■ By Kyle Selby / Reporter
The California Family Life Center and A.r.t.e.r.y. debuted their latest exhibit, “Re-Cycle” at the Mt. San Jacinto College Art Gallery Tuesday, Aug. 22.
The theme of this year’s exhibit was to emphasize the focus on the transference of creative energy, vision and goals through art with children, and perhaps most importantly – their mentoring skills.
Using entirely recycled materials, Re-Cycle showcases six handmade bicycle sculptures on the exhibit floor; individually made artists “wheels” hung along the exhibit walls.
The recycled materials used include book pages, organic ties, vegetable nets, hula hoops, broken umbrellas, belts, heavy electrical wire, drain pipes, table cloths, plastic water bottles, trash bags, and more. Two sculptures in particular, “Little Blue-Jean Trike,” and “Big Blue-Jean Bike” were crafted from 106 pairs of repurposed jeans!
The large Penny Farthing High in the Sky Bike, “Built for Two” Tandem Bike, Unicycle, and Garden Bike are also featured.
The 18 to 23-year-old mentors at A.r.t.e.r.y. work with children from the age range of 6-13, and teach them various methods of art, while building a one-on-one relationship.
“When I developed the curriculum, it had three components: one is community service; one is mentoring and collaboration in the arts; and the third is collaborative work (working amongst peers),” explained Michele Worth, program & youth development instructor, and founder of A.r.t.e.r.y., an acronym for Art Recognition Transition, Education Reciprocating Youth. Worth says that this year’s “Re-Cycle” theme was inspired by the children’s concerns for the environment.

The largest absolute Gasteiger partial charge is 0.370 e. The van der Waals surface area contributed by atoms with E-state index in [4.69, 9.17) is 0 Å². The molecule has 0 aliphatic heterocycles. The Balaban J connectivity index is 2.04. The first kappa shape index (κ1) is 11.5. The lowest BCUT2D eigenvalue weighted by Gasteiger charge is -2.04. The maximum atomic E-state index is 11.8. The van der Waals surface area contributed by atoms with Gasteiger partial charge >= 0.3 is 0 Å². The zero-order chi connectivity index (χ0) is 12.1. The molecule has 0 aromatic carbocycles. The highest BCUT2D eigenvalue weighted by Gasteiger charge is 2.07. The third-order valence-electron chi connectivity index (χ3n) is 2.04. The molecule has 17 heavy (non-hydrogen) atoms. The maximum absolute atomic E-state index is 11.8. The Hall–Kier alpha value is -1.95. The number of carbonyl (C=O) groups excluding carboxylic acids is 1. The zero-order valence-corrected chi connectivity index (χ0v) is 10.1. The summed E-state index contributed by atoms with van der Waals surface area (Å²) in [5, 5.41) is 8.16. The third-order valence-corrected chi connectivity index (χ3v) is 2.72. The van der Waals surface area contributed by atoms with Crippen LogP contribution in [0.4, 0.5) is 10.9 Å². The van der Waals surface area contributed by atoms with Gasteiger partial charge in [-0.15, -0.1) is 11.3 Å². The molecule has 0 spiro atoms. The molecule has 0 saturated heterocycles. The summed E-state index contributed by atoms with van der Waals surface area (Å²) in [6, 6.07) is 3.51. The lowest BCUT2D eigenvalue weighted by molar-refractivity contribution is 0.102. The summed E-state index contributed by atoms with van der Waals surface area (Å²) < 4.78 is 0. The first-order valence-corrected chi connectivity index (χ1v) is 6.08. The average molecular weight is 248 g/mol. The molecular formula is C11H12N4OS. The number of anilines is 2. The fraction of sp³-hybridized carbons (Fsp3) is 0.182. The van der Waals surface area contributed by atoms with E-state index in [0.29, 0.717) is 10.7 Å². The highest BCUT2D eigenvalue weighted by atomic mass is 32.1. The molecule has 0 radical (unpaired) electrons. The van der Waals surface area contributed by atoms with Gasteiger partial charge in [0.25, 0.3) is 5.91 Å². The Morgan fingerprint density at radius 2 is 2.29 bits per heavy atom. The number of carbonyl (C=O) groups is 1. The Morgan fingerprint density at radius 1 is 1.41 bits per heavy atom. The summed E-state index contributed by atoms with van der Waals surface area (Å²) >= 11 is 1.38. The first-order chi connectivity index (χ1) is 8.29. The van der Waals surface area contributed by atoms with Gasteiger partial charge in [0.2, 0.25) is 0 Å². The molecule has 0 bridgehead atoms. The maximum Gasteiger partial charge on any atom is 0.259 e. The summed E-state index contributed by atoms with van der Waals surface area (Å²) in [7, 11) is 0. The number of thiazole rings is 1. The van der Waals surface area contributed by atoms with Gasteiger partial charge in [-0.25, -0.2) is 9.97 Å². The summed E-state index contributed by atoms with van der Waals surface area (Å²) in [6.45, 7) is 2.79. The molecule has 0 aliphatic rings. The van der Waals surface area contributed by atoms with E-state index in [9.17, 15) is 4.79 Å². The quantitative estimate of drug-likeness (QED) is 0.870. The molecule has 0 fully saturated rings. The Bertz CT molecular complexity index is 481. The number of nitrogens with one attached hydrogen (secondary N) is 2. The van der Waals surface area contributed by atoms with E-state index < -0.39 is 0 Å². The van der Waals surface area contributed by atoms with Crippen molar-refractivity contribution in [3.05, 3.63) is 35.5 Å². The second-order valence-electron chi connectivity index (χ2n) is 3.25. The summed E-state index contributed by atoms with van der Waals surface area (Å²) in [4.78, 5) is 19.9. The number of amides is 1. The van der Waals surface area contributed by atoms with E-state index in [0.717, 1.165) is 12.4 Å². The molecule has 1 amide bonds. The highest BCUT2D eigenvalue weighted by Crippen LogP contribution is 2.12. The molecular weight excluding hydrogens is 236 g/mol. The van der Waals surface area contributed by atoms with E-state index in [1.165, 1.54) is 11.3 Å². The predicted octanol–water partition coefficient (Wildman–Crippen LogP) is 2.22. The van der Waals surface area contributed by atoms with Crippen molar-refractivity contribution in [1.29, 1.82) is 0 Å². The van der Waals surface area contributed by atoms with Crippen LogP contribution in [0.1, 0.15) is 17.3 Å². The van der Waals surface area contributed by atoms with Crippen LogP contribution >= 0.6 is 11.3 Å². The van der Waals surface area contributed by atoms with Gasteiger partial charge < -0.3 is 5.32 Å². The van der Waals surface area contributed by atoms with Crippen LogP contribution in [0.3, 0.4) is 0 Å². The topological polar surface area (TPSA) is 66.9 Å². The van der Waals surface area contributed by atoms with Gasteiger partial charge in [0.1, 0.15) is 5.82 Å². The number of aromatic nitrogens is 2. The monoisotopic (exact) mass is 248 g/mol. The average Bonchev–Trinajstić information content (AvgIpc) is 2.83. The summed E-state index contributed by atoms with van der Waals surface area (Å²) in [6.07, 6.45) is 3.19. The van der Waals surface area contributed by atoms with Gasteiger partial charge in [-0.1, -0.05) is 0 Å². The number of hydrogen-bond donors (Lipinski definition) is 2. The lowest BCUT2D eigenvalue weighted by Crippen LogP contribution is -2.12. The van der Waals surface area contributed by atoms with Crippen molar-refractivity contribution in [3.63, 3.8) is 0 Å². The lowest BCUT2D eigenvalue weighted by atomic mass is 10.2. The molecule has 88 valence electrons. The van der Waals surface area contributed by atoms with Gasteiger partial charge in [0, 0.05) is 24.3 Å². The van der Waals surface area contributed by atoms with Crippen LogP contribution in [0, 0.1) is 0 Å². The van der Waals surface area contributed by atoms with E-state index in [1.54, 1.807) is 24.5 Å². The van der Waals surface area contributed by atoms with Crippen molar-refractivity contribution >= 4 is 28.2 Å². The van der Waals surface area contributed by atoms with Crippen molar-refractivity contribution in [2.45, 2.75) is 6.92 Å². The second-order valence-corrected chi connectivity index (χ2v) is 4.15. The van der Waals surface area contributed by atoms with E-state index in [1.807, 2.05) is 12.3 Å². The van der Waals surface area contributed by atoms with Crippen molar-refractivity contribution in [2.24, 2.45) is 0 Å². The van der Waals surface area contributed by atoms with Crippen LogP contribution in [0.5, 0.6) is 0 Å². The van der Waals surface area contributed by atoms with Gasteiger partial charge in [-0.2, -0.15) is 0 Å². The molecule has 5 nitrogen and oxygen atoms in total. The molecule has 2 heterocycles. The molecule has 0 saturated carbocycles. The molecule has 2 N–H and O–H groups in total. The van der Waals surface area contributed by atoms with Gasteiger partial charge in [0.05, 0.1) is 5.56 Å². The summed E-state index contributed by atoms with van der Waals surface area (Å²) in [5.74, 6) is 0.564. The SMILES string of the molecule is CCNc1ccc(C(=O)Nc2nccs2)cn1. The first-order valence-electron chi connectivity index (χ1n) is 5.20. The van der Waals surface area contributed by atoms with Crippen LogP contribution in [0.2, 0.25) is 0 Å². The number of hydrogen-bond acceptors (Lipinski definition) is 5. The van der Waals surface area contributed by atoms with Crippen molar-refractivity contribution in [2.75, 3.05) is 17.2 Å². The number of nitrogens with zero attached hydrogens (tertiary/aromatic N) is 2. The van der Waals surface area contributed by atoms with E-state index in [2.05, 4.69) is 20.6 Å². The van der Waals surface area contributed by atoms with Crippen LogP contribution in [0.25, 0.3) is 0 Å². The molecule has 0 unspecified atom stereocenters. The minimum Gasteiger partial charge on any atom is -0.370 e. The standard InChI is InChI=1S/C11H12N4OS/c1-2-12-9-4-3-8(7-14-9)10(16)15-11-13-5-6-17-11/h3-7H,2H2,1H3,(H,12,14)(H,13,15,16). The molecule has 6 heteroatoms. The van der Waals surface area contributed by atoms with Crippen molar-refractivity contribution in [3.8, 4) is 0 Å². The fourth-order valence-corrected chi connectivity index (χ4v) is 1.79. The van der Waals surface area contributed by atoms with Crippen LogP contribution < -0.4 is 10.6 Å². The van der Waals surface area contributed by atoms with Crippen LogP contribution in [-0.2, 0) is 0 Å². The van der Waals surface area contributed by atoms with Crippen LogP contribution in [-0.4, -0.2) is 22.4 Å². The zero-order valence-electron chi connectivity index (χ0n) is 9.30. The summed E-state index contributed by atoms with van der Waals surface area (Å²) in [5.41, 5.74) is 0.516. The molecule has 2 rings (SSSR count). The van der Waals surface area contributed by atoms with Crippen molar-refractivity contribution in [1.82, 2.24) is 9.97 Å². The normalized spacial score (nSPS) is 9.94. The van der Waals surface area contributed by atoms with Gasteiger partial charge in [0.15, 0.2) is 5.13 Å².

One of A.r.t.e.r.y.’s goals in partnering with MSJC Arts Department is being able to expose the youth – mentors and children alike – to college.
“The whole idea of A.r.t.e.r.y. is to get their artwork on the campus,” explained Mary Jo Ramirez, executive director of California Family Life Center. “We’ve had classes come through [the gallery] from the college where the students have been admiring their work, and our students hear that, and it builds their self-esteem.”
Richard Perez, who dreams of becoming a cartoonist or an animator, got involved with California Family Life Center (CFLC) after school when he started to look for jobs years ago. Now, he is one of the mentors at A.r.t.e.r.y., and his artwork is on display.
“It feels good,” he said about his artwork being on display. “It looks like an accomplishment.”
Introspective journals written by the children are also displayed, which gave them a chance to identify their “handlebars” (steering and guidance), “wheels” (moving forward), “brakes” (stopping), “bell” (positive identity), “chains/reflectors” (support chains), and their “seats” (comfort/support).
“I hope I can support someone just like my parents do because I want to support other kids and their parents,” wrote Rosie, 12, in her journal. “I hope when I grow up I can support lots of people that need it.”
“I want to get my diploma and become a doctor, so when my mom or grandma are sick I can help them,” Shantise, 11, wrote about her Wheels. “But the best thing is that I grow up to be a good person.”
Some of the contributing sponsors for the Re-Cycle exhibit include Worth Visual Arts, Planet Youth, Rubidoux Youth Opportunity Center, and Empower Youth, Hemet, located at 930 N. State St.
“I believe that everybody should wake up and love what they do,” added Ramirez. “That’s what these programs offer them.”
Re-Cycle will be on display until Sept. 14 at the MSJC Art Gallery, 10 a.m. to 4 p.m. Monday through Thursday. Check it out while you still can!